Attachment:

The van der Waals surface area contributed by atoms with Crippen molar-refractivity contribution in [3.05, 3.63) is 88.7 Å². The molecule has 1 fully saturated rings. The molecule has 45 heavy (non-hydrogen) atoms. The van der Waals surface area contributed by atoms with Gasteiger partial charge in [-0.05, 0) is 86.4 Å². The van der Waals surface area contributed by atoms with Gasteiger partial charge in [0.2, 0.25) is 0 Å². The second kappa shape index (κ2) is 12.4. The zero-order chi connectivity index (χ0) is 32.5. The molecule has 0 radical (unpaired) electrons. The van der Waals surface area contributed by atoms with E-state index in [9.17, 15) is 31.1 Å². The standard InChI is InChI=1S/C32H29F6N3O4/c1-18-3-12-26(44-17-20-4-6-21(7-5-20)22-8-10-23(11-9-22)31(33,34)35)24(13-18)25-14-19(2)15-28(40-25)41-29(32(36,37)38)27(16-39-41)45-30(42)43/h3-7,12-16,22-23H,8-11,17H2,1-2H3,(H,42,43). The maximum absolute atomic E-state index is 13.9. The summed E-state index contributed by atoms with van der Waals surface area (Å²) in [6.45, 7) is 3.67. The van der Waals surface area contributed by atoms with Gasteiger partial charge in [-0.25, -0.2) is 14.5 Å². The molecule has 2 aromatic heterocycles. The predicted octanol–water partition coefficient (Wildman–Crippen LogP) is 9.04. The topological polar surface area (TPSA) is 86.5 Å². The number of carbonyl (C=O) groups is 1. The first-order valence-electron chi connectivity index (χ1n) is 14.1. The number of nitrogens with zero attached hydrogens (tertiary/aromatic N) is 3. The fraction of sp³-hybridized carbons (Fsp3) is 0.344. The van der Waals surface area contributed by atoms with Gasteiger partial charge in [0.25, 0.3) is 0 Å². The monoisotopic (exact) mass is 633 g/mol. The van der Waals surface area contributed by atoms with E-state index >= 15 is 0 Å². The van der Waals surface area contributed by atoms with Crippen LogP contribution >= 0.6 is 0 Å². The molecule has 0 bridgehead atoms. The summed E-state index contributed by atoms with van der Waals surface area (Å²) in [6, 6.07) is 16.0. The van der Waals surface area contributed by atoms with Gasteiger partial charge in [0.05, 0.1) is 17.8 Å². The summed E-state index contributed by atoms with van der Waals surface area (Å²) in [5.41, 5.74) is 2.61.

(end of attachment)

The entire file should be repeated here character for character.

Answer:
The van der Waals surface area contributed by atoms with Crippen molar-refractivity contribution in [3.05, 3.63) is 88.7 Å². The molecule has 1 fully saturated rings. The molecule has 45 heavy (non-hydrogen) atoms. The van der Waals surface area contributed by atoms with Gasteiger partial charge in [-0.05, 0) is 86.4 Å². The van der Waals surface area contributed by atoms with Gasteiger partial charge in [0.2, 0.25) is 0 Å². The second kappa shape index (κ2) is 12.4. The zero-order chi connectivity index (χ0) is 32.5. The molecule has 0 radical (unpaired) electrons. The van der Waals surface area contributed by atoms with E-state index in [9.17, 15) is 31.1 Å². The standard InChI is InChI=1S/C32H29F6N3O4/c1-18-3-12-26(44-17-20-4-6-21(7-5-20)22-8-10-23(11-9-22)31(33,34)35)24(13-18)25-14-19(2)15-28(40-25)41-29(32(36,37)38)27(16-39-41)45-30(42)43/h3-7,12-16,22-23H,8-11,17H2,1-2H3,(H,42,43). The maximum absolute atomic E-state index is 13.9. The summed E-state index contributed by atoms with van der Waals surface area (Å²) in [6.45, 7) is 3.67. The van der Waals surface area contributed by atoms with Gasteiger partial charge in [-0.25, -0.2) is 14.5 Å². The molecule has 2 aromatic heterocycles. The predicted octanol–water partition coefficient (Wildman–Crippen LogP) is 9.04. The topological polar surface area (TPSA) is 86.5 Å². The number of carbonyl (C=O) groups is 1. The first-order valence-electron chi connectivity index (χ1n) is 14.1. The number of nitrogens with zero attached hydrogens (tertiary/aromatic N) is 3. The fraction of sp³-hybridized carbons (Fsp3) is 0.344. The van der Waals surface area contributed by atoms with Gasteiger partial charge in [0.25, 0.3) is 0 Å². The monoisotopic (exact) mass is 633 g/mol. The van der Waals surface area contributed by atoms with E-state index >= 15 is 0 Å². The van der Waals surface area contributed by atoms with Crippen LogP contribution >= 0.6 is 0 Å². The molecule has 0 bridgehead atoms. The summed E-state index contributed by atoms with van der Waals surface area (Å²) in [6, 6.07) is 16.0. The van der Waals surface area contributed by atoms with Gasteiger partial charge in [0.05, 0.1) is 17.8 Å². The summed E-state index contributed by atoms with van der Waals surface area (Å²) in [5.41, 5.74) is 2.61.